Neighborhoods change depending on when you visit them, but you'll find something delicious no matter when you visit Capitol Hill. The key is knowing what's best at different times of day.

Morning


Scott Muns (left) and Aaron Silverman stand between Rose's Luxry and Pineapple & Pearls. (Dixie D. Vereen/For The Washington Post)

Most people will never shell out the $250 for a prix-fixe dinner at Pineapple and Pearls, but Aaron Silverman's top-rated new restaurant is much more budget-friendly if you visit for breakfast. Sate your sweet tooth with a $3 pineapple roll (made with brioche dough and filled with pineapple butter) or a Mexican hot chocolate roll, or pair your coffee with egg-hash or fried chicken sandwiches. There's no indoor seating, so you may need to walk a few blocks to Marion or Garfield parks to picnic.

715 Eighth St. SE. pineappleandpearls.com. Cafe open Tuesday through Friday from 8 a.m. to 2 p.m. and Saturday from 8 a.m. to 4 p.m.

Radici was introduced to a much larger audience after Michelle Obama met friends for lunch at the Seventh Street restaurant in April 2016, but local residents already knew the small Italian market as a place to grab breakfast– think buttery croissants, flaky leek parmesan pastries and Illy espresso – or to grab house-made pasta and bottles of wine on the way home. The flower-covered patio is a pretty place to sit and snack.

303 Seventh St. SE. radici-market.com. Open Monday through Thursday 7:30 a.m. to 8 p.m., Friday and Saturday 7:30 a.m. to 9 p.m., and Sunday 8 a.m. to 8 p.m.

Noon


A Muff-A-Lotta sandwich with salami, mortadella, smoked ham, aged provolone and olive salad on a toasted sesame seed Italian roll. (Joseph Victor Stefanchik/For The Washington Post)

The best lunch deal on the Hill is at Hank's on the Hill, where the set menu costs $13 for one entree and a drink: Choices include lobster roll sliders with Old Bay fries; fried oyster salad; and fish tacos with Mexican corn salad. Pair them with red or white wine, a seasonal punch, a Narragansett tallboy or a non-alcoholic drink. Happy hour starts at 3 p.m. every day, with $1.25 oysters and $4 beers.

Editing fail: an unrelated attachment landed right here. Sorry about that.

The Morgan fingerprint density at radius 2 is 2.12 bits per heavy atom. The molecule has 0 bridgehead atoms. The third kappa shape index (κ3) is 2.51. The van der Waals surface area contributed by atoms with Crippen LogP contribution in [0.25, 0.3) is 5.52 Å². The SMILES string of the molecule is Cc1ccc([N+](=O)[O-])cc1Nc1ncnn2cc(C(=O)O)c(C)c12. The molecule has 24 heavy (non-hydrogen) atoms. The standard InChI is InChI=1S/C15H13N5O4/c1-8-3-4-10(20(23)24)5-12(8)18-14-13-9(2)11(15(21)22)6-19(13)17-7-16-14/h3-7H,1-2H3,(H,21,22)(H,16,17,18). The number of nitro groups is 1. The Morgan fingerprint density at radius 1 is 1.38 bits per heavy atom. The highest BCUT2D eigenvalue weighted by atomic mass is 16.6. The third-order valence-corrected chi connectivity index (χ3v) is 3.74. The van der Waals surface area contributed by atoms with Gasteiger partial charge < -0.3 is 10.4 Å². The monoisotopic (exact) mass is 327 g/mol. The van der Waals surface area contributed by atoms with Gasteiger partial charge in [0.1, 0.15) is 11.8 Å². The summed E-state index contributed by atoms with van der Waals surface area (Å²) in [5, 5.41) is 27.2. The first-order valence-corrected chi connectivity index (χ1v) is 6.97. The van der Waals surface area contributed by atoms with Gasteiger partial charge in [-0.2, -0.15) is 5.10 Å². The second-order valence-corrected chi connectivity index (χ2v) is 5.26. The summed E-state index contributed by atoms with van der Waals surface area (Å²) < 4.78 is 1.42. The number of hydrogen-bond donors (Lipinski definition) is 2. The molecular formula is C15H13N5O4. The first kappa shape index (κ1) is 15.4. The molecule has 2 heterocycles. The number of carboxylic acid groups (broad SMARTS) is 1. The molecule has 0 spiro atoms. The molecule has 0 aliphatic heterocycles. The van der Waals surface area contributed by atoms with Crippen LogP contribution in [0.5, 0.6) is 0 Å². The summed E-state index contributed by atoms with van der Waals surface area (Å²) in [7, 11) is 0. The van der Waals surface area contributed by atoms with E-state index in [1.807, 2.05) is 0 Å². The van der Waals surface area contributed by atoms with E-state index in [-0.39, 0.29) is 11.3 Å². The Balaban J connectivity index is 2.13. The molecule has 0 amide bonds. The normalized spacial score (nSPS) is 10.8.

633 Pennsylvania Ave. SE. hanksoysterbar.com. Lunch menu available 11:30 a.m. to 3 p.m. Monday through Friday. Happy hour begins at 3 p.m. daily.

Chef David Guas brought a taste of his native New Orleans to Pennsylvania Avenue in 2015, opening his second Bayou Bakery in a restored carriage house on the grounds of the Civil War-era Old Naval Hospital. The menu is packed with favorites such as his Muff-A-Lotta, a BLT with Benton's Bacon on Texas toast and grilled pimento cheese sandwiches. There's a kids menu, too, which explains all the families eating in the grassy patio area outside.

[Bayou Bakery on Capitol Hill serves beignets with a side of U.S. history]

901 Pennsylvania Ave. SE. bayoubakerydc.com. Lunch served 11 a.m. to 3 p.m. on weekdays, 11:30 a.m. to 3 p.m. on Saturday and noon to 4 p.m. on Sunday.

Night


The jukebox at EatBar. (Deb Lindsey/For The Washington Post).

Rose's Luxury's popularity hasn't ebbed since it was named Best New Restaurant in America by Bon Appetit in 2014. Aaron Silverman winning Best Chef: Mid-Atlantic at the 2016 James Beard Awards didn't help matters. Unless you're willing to stand in line for hours, you'll need to find somewhere else to dine.

Washington Post critic Tom Sietsema gave the nearby Garrison three stars in his 2015 Fall Dining Guide, telling those waiting for Rose's that "down the street awaits consolation that could well turn into competition." Chef Rob Weland stars with a menu starring local vegetables and seasonal salads, though it devotes space to seriously good pasta, local fish, and bison.

524 Eighth St. SE. garrisondc.com. Entrees $27-$30.

More playful is Eatbar, also on Barracks Row, a cozy spot where the free-to-play jukebox is full of Fugazi, Sharon Jones, the Clash and Trouble Funk. Nathan Anda, the man behind the Red Apron butcher shops, has a free hand to experiment here, so expect a menu chock full of meaty goodness, from a "pork of the week" to a charcuterie list with fiery salami and a wild boar pate. Don't overlook the beer, chosen by ChurchKey's Greg Engert, and wines from Iron Gate's Brent Kroll.

415 Eighth St. SE. 202-847-4827. eat-bar.com. Entrees $12-$23.

After dinner, head to Mr. Henry's, a historic pub where jazz groups still perform in the upstairs room that once hosted R&B stars Roberta Flack and Julia Nixon. For a nightcap, head down the street to Barrel, which stocks dozens of bourbons and rye whiskeys, and ages its own cocktails.

Mr. Henry's: 601 Pennsylvania Ave. SE. www.mrhenrysdc.com. Music Wednesday through Saturday at 8 p.m. 

Barrel: 613 Pennsylvania Ave. SE. www.barreldc.com.


A view of a mural next to 745 Eighth St. SE in the Barracks Row neighborhood. (Evy Mages/For The Washington Post)